Delegation Finds US Election Interference

By George Pauk, M.D. (Dr. Pauk is a member of the AFGJ board and participated in the Nicaragua Network delegation to investigate US interference in Nicaragua’s 2011 national election.)

A delegation organized by the Nicaragua Network just returned from a ten day investigation of the role of the United States in the upcoming November 2011 Nicaragua elections. Following the lead of previous years’ delegations, it concentrated on and delved deeper into the many paths of frank US imperialism against the sovereignty of Nicaragua. The delegation will be making a full report of findings of US government financing of wasteful and improper intervention in the politics of that nation.

I was a slightly unusual member of the delegation as I am a board member of the sponsoring organization: Nicaragua Network and the Alliance for Global Justice. The group was a dream delegation ably led by Katherine Hoyt. It was made up of fifteen members most of them experts on Latin America with diverse and extensive experience in Nicaragua. Many had years of academic study and also of personal living experience in Latin America. Some of them also had experience as election observers. They understood the history of Nicaragua and often pointed out to us the historical inconsistencies of some of the propaganda diatribes we heard from “democracy promoters”.

We were received in friendly fashion, as is always the case in Nicaragua, but in some cases were subjected to very frank and obviously biased and incorrect political statements by the spokespersons for the so-called “democracy promotion” organizations. Some of them seemed to think that we would assist them in obtaining more dollars from our government. We learned much as we followed the money trail.

We were given a general impression that the Obama administration had cut back slightly or was late in providing the huge funds that are usually distributed to the opposition groups. Yet, the organizations seemed hopeful that our USAID (Agency for International Development), NED (National Endowment for Democracy), NDI (National Democratic Institute for International Affairs), and IRI (International Republican Institute) would come through with more dollars in the coming months before the election. We were “impressed” with their large, usually too cold air-conditioned offices, their glossy materials, the large staffs and plans to distribute “per diem” funds to large numbers of recruits.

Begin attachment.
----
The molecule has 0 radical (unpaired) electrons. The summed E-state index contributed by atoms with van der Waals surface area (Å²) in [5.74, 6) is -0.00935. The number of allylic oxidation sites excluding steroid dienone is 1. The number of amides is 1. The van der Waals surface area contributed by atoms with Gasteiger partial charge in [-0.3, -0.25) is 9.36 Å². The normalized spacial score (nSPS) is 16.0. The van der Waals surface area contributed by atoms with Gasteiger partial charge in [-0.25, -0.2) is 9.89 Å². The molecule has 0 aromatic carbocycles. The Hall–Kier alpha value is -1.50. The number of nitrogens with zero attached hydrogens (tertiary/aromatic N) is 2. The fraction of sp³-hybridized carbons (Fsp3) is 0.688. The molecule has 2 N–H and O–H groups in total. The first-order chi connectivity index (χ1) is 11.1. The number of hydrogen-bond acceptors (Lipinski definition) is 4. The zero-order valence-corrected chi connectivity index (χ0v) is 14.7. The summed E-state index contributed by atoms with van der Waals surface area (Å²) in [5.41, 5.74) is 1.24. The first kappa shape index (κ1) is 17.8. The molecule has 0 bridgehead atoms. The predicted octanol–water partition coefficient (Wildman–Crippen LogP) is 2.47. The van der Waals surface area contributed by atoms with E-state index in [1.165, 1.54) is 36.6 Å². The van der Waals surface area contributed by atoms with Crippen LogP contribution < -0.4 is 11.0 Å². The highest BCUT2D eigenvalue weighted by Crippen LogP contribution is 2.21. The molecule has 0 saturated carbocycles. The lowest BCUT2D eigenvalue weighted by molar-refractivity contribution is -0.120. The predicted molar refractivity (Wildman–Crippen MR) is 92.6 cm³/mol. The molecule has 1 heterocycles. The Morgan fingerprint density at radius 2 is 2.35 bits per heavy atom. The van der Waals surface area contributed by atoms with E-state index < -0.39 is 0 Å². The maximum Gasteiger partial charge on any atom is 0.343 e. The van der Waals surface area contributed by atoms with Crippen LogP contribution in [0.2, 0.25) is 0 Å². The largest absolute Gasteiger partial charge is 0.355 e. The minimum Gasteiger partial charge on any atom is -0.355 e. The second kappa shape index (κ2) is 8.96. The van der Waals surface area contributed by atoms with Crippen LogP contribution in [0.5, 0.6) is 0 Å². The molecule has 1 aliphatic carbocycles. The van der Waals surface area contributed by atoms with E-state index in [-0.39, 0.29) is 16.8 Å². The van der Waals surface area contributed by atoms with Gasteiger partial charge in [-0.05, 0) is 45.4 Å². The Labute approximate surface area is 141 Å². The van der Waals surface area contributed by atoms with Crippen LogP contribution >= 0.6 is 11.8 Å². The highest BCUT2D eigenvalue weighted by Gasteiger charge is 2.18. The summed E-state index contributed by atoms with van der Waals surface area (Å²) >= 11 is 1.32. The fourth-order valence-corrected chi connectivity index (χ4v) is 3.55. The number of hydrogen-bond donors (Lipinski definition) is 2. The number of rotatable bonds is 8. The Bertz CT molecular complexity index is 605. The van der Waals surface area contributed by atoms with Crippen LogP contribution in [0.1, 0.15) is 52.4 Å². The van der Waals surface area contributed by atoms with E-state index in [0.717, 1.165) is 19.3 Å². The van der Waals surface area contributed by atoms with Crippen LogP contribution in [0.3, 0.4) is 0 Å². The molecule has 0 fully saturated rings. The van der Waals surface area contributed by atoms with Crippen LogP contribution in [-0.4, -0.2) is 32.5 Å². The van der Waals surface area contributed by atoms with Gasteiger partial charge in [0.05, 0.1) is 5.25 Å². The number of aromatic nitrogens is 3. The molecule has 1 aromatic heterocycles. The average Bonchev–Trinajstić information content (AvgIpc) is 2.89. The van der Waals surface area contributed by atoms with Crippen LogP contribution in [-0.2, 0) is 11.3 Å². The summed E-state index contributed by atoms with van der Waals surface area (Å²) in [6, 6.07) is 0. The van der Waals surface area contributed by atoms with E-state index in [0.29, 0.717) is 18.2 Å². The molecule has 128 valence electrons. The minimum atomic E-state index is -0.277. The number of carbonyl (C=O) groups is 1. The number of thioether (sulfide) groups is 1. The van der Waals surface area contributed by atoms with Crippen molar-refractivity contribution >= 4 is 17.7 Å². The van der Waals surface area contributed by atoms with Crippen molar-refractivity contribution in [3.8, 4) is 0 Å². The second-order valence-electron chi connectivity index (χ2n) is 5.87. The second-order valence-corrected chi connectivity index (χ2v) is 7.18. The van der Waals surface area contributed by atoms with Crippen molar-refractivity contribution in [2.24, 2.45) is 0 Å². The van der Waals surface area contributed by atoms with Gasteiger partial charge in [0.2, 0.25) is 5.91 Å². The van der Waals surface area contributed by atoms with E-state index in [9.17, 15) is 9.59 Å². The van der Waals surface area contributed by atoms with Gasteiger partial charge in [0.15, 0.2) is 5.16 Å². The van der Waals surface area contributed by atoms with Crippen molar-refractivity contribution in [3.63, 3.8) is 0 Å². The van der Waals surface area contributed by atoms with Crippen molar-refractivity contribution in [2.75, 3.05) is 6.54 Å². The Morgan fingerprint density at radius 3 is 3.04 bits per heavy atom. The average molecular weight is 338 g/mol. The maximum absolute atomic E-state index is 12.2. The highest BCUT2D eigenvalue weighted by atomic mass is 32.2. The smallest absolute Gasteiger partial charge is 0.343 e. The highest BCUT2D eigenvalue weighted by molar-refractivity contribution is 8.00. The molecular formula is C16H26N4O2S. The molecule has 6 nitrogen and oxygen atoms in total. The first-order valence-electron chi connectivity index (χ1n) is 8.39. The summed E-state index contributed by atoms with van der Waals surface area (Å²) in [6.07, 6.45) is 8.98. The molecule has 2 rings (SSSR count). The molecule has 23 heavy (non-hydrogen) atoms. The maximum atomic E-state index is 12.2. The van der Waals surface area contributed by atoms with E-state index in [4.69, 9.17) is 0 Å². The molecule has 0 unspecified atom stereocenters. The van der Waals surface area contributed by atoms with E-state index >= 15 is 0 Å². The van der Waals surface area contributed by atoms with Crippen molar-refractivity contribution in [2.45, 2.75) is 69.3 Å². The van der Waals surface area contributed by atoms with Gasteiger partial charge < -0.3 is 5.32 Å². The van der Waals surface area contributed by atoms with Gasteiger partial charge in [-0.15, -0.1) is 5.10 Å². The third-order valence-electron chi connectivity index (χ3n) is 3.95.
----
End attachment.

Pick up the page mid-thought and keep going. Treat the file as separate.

The delegation met with officials from the US Embassy, Nicaraguan government officials including President Daniel Ortega and his staff, leaders of several other Nicaraguan political parties and alliances of parties, and several US and Nicaraguan non-governmental organizations.

A consistent pattern was found of organizations campaigning against the present Nicaraguan government using funding from the United States government. We found that USAID is continuing to be the major distributer of funds to Nicaraguan groups to provide training in so-called “democratization” and media skills.

The points that the opposition is trying to raise are: illegality of the candidacy of President Ortega, misuse of the national “cedula” (identification) card, and the potential lack of voting observers (even though President Ortega has said that the invitation of observers will be announced in August). These are issues that the Nicaraguans will have to work out for themselves and were beyond the scope of the Nicaragua Network delegation.

In one meeting, the leaders of the Association of Nicaraguan Journalists (APN) frankly told the delegation that they intended to recruit and train news media reporters to oppose the re-election of President Daniel Ortega and to play a double role as reporters and unofficial electoral observers. The APN is funded by the US government through the International Republican Institute headed by my Arizona Senator John McCain. The IRI supposedly helping Nicaraguan media, particularly radio stations, to provide fair and balanced coverage of Nicaragua political news. I suspect that they are concentrating on the radio media because most of the written press has been and continues to be virulently anti Sandinista.

The blatant and biased misuse of these funds appeared to be well known to the US Embassy USAID staff. Jan Howard, the thirty-year experienced USAID officer for the embassy, acknowledged, “Sometimes they get a little carried away.” Personally, I felt the presence of gross incompetence at the Embassy where we were thoroughly scanned and our passports held until we left the fortress. As an indignant taxpayer, I suggest that we change the name of the US Agency for International Development to USPAID, the P being “Political.”